The Cooperative Temper
Among the arguments that candidate Victor Moffitt has made for his election as governor has been an asserted ability to work with the General Assembly without Governor Don Carcieri’s “CEO mentality.” By that phrase, he means dictating policies and taking an overbearing posture. As I’ve written, I disagree with that assessment.
I also disagree when Moffitt brings his “accountant mentality” to the question of school regionalization. In that case, I’d argue that the political dimension is far more significant, to final costs, than the arithmetical dimension. (And the fact that the teacher union heads take Moffitt’s side should be reason for him to question his stance.
It’s interesting, therefore, to see those two threads come together during a Republican primary debate:
“To say that there’s no savings in regionalization is a straight-out lie,” said Moffitt, still fuming after the taping [of a debate with primary opponent John Robitaille] at Rhode Island College ended. …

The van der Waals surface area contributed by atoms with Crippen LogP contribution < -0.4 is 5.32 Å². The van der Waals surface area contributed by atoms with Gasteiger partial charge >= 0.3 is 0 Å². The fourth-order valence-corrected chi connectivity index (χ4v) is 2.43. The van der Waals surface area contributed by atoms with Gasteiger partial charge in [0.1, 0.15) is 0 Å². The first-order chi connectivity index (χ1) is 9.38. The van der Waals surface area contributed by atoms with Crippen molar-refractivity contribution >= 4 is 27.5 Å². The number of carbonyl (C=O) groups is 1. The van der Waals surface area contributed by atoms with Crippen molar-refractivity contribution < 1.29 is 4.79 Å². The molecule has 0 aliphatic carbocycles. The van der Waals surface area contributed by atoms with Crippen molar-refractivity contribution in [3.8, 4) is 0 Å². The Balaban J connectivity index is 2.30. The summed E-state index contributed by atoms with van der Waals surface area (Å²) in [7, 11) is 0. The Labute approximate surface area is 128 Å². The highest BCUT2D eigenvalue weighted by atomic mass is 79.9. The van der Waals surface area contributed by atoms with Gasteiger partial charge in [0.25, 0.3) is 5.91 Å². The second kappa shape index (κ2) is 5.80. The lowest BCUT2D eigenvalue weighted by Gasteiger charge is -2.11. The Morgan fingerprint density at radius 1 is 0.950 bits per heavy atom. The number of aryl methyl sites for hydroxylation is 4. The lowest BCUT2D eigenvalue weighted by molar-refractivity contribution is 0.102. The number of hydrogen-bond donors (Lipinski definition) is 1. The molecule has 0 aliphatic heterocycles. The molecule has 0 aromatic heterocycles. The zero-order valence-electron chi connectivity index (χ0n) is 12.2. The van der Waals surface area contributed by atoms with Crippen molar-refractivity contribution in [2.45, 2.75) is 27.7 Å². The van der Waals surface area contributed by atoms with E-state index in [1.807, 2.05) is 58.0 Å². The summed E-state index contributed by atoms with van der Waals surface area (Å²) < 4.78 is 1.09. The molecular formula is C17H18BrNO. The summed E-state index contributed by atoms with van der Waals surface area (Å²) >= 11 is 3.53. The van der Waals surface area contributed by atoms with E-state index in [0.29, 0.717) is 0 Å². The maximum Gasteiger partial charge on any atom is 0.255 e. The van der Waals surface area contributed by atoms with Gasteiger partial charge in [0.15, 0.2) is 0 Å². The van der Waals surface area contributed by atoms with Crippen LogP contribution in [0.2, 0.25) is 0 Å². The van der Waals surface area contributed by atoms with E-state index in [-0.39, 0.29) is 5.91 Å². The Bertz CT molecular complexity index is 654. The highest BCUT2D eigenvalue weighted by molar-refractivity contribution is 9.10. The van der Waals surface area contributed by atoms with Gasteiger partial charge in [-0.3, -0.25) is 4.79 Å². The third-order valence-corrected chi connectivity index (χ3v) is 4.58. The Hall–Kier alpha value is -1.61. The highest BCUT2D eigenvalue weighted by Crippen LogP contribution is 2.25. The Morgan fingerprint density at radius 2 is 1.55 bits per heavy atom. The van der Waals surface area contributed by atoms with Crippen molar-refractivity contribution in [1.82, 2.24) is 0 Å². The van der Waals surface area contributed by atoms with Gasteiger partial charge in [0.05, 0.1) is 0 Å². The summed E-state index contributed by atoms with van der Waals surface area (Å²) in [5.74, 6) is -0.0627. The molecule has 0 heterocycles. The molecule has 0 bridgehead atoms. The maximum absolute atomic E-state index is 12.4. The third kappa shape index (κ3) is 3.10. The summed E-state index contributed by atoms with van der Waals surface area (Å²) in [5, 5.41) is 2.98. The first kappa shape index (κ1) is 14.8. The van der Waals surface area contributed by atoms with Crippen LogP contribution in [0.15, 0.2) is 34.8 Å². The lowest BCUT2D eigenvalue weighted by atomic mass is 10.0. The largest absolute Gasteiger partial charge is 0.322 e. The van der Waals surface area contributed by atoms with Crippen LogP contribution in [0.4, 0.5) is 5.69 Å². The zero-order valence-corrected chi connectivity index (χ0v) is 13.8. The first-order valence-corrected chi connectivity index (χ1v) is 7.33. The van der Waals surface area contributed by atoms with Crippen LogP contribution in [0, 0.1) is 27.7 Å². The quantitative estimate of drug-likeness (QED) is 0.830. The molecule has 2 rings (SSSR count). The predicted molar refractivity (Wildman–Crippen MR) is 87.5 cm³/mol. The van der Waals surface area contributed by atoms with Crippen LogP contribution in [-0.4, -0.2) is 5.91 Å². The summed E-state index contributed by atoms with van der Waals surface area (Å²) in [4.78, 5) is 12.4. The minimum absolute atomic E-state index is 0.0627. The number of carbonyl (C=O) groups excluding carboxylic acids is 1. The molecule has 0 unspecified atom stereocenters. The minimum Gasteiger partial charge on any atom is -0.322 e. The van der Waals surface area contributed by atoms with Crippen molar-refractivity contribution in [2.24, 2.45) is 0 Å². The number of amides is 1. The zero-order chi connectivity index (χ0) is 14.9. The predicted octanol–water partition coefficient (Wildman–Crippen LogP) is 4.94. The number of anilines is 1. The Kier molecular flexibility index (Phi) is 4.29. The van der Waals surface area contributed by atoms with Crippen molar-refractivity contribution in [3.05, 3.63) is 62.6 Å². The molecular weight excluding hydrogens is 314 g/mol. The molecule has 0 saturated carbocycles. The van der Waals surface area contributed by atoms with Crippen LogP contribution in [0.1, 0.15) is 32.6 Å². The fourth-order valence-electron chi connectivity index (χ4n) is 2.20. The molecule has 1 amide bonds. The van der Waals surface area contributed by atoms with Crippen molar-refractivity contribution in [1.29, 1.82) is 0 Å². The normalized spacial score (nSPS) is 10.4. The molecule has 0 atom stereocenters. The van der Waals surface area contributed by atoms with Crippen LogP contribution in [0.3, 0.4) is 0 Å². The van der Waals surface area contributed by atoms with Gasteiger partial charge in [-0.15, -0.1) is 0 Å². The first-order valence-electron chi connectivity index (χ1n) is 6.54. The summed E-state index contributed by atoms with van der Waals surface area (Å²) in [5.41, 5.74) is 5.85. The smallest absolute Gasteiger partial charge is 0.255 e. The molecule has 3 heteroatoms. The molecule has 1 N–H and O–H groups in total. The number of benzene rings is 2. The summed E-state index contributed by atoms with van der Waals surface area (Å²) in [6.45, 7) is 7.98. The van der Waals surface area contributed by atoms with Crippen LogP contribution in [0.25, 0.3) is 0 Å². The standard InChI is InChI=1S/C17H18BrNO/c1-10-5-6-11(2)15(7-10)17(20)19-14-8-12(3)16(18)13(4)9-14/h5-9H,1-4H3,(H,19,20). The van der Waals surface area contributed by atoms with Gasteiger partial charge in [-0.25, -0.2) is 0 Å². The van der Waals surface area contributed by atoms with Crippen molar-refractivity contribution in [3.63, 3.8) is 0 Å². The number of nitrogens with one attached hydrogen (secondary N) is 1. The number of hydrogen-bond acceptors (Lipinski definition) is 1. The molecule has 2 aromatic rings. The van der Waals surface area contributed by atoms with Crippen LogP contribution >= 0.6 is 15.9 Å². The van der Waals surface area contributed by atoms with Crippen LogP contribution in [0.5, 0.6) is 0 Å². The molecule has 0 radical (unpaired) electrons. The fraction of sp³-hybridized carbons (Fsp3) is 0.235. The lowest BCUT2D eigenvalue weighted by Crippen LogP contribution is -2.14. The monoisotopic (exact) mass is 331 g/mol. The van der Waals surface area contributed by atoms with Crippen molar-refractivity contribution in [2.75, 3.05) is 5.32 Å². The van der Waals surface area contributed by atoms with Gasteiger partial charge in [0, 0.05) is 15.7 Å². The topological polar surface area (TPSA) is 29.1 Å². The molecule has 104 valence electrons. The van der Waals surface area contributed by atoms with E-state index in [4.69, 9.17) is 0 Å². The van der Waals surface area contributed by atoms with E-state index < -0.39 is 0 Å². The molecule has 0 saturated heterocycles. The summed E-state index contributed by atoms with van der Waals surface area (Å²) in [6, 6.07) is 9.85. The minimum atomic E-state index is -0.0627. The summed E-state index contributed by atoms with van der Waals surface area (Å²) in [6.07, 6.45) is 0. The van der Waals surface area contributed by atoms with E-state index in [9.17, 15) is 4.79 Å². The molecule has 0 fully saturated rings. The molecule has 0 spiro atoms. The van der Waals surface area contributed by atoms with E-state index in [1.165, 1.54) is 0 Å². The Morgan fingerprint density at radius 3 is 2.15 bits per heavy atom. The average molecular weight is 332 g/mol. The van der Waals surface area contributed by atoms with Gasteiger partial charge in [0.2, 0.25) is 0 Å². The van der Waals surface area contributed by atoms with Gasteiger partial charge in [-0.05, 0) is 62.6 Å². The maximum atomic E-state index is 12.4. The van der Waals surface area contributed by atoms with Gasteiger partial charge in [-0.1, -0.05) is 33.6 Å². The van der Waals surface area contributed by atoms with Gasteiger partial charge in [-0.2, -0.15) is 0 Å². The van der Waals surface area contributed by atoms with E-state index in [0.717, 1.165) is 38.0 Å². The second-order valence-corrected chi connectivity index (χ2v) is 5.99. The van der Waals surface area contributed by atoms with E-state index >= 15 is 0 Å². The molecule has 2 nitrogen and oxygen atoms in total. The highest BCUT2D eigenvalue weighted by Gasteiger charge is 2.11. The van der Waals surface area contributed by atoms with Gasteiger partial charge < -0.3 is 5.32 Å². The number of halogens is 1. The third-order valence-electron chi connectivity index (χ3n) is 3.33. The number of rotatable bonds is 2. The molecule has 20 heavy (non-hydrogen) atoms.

Robitaille said there has been “no documentation that says it will save us any money,” and evidence that the “cost of administration per student” in the merged Chariho Regional School District is higher than it is in Westerly. Beyond that, “I believe that control of the schools should be at the local level.”
But Moffitt said “anyone in their right mind” would recognize that by whittling 36 school districts down to 4, “we are going to save money … and have less bureaucracy. Even John should understand there will be less bureaucracy.”
The sniping meanness (“even John should understand”) on an issue that is certainly arguable, going so far as to fling accusations of lying is discordant against a message of cooperative leadership. That’s especially true when the candidate is pitting his assertions of common sense against his opponent’s reference to evidence. And this is against a fellow Republican with whom the candidate agrees on most issues.